An engineer goes back in time to attempt to rewrite history: since global warming has wiped out all but a few living species at his home timeline, he wants to prevent it without preventing an industrial revolution.

To do this he plans to introduce photovoltaic cells, light bulbs and dc motors early as an inventor.

What resources and processes would he need to educate people about?

Side note: I already figured out how to explain the time travel and how things are gonna go south.

  • $\begingroup$ I am not sure one can answer a time travel question with hard science. Anyway, I gave it a try. $\endgroup$ – L.Dutch May 11 '19 at 9:21
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    $\begingroup$ Are you sure about the hard science tag? That makes this a tricky question to answer as there aren’t many academic papers that can easily be turned to an answer. $\endgroup$ – Joe Bloggs May 11 '19 at 9:22
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    $\begingroup$ Is the starting point the future? The reason I ask is that in theory dye-sensitized solar cells might be better fit for you but our current technology for them is not good enough. If your starting point is few decades in the future and you are already assuming a time machine, a version that can be built from materials available pre-industrial might be available. He might even have gene-engineered bacteria that produces the electrolytes, dyes, and catalysts needed. $\endgroup$ – Ville Niemi May 11 '19 at 9:37
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    $\begingroup$ Wait... you want to solve global warming by moving the Industrial Revolution back to the Renaissance (exactly what year is that?) People seem to forget that solar panels aren't magic. They must be manufactured and that requires the industrial base. There are more kinds of global-warming/hurt-the-earth kinds of waste than just coal smoke. $\endgroup$ – JBH May 11 '19 at 15:20
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    $\begingroup$ Also, the technology pyramid is massive. Any one advancement stands atop millennia of scientific discovery, experience, innovation, experimentation, etc. in many different disciplines. You can't send one guy back with all the info he'd need to do this. He couldn't make that much of a change in lifetimes. You need factories to build the solar panels, to build the solar cells themselves, to build those factories, right down to factories to build screwdrivers and hammers. The industrial base is huge. $\endgroup$ – JBH May 11 '19 at 15:31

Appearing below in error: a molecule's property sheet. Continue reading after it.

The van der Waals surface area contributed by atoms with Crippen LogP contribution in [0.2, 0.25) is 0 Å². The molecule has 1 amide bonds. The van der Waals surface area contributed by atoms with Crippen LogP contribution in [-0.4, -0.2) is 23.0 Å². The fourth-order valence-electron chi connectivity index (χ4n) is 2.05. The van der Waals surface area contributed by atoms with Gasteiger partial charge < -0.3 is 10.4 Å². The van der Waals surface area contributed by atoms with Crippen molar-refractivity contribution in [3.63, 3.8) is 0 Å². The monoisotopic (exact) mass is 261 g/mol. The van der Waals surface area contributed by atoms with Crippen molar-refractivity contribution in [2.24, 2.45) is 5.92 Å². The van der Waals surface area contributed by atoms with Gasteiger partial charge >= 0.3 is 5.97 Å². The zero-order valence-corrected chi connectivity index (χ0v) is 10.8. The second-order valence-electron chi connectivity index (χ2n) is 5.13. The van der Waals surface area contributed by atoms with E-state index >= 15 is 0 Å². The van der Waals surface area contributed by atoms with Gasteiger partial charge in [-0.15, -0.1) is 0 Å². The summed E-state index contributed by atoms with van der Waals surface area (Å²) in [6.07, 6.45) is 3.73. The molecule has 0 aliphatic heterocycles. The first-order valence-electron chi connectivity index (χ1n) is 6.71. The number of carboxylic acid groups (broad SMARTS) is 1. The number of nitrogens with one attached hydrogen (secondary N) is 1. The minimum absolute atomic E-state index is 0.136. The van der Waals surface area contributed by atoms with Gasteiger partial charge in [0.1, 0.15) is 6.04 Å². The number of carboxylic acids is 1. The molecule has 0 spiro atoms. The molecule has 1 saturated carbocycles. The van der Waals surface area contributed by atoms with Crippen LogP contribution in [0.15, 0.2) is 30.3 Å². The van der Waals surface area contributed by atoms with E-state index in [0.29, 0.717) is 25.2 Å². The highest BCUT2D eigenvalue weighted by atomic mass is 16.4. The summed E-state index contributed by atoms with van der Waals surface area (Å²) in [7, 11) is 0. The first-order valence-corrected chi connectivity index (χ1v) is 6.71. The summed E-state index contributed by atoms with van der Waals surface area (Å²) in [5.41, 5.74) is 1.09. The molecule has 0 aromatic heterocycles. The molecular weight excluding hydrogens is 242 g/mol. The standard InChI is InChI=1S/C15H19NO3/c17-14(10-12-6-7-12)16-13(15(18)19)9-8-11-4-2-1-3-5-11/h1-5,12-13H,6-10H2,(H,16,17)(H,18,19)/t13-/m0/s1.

I am afraid your plan is bound to fail.

What you need to teach:

Chemistry and chemical engineering

You will need to teach them how to extract and purify the elements you need: silicon and its dopants, the various metals and all the materials needed to process them.

You will also need to invent the Czochralski process

The Czochralski process is a method of crystal growth used to obtain single crystals of semiconductors. [...] The most important application may be the growth of large cylindrical ingots, or boules, of single crystal silicon used in the electronics industry to make semiconductor devices like integrated circuits.


If you want to grow monocrystals, you need an automated way to control the process. This means electronic and computers.


You need to find the places where the ores can be extracted. Silicon and its dopants don't grow on trees.

Mind that just for smelting silicon you need to take it at 1425 C. That means an awful lot of energy, plus the one needed to power the entire production line and related control.

And since you don't have any "green" source, guess what you have to use? Yes, coal/wood. This means that you will have to teach them also mining engineering, but since they will have a bonanza of easily accessible coal, why would they bother chasing your dream of solar energy, with all the hassle it bears along?

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    $\begingroup$ @Yanis: See, this is a good answer, but it’s science based instead of hard science as there’s never been a study done on the potential of Renaissance scholars to dope silicon... I +1’d it, because I think it’s right, but it’s really hard to back this up with academic references. $\endgroup$ – Joe Bloggs May 11 '19 at 9:27